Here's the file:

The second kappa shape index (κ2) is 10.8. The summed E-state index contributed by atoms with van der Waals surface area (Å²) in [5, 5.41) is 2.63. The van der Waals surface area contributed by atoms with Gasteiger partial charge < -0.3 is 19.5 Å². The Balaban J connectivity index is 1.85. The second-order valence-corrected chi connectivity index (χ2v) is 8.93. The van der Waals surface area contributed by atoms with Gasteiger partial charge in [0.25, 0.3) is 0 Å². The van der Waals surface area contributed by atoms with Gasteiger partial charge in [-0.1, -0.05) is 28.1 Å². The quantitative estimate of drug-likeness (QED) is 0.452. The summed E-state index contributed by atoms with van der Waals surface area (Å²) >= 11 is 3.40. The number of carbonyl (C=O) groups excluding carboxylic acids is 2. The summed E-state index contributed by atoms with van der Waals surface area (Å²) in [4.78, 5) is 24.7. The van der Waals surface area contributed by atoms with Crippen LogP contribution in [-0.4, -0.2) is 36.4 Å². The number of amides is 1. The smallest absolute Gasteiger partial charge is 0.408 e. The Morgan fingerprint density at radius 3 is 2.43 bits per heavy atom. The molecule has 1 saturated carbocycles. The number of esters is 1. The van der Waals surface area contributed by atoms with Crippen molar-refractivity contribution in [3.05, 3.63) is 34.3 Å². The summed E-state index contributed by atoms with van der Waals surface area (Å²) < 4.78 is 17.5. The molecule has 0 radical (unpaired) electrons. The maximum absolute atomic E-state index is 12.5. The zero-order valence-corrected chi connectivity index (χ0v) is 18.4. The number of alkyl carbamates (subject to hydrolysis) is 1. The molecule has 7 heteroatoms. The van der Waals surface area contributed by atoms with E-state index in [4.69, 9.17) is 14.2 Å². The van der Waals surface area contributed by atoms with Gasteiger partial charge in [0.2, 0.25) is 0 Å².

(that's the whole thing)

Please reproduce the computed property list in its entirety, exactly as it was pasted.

The second kappa shape index (κ2) is 10.8. The summed E-state index contributed by atoms with van der Waals surface area (Å²) in [5, 5.41) is 2.63. The van der Waals surface area contributed by atoms with Gasteiger partial charge < -0.3 is 19.5 Å². The Balaban J connectivity index is 1.85. The second-order valence-corrected chi connectivity index (χ2v) is 8.93. The van der Waals surface area contributed by atoms with Gasteiger partial charge in [0.25, 0.3) is 0 Å². The van der Waals surface area contributed by atoms with Gasteiger partial charge in [-0.1, -0.05) is 28.1 Å². The quantitative estimate of drug-likeness (QED) is 0.452. The summed E-state index contributed by atoms with van der Waals surface area (Å²) >= 11 is 3.40. The number of carbonyl (C=O) groups excluding carboxylic acids is 2. The summed E-state index contributed by atoms with van der Waals surface area (Å²) in [4.78, 5) is 24.7. The van der Waals surface area contributed by atoms with Crippen LogP contribution in [-0.4, -0.2) is 36.4 Å². The number of amides is 1. The smallest absolute Gasteiger partial charge is 0.408 e. The Morgan fingerprint density at radius 3 is 2.43 bits per heavy atom. The molecule has 1 saturated carbocycles. The number of esters is 1. The van der Waals surface area contributed by atoms with Crippen molar-refractivity contribution in [3.05, 3.63) is 34.3 Å². The summed E-state index contributed by atoms with van der Waals surface area (Å²) < 4.78 is 17.5. The molecule has 0 radical (unpaired) electrons. The maximum absolute atomic E-state index is 12.5. The zero-order valence-corrected chi connectivity index (χ0v) is 18.4. The number of alkyl carbamates (subject to hydrolysis) is 1. The molecule has 7 heteroatoms. The van der Waals surface area contributed by atoms with E-state index in [4.69, 9.17) is 14.2 Å². The van der Waals surface area contributed by atoms with Gasteiger partial charge in [0.2, 0.25) is 0 Å².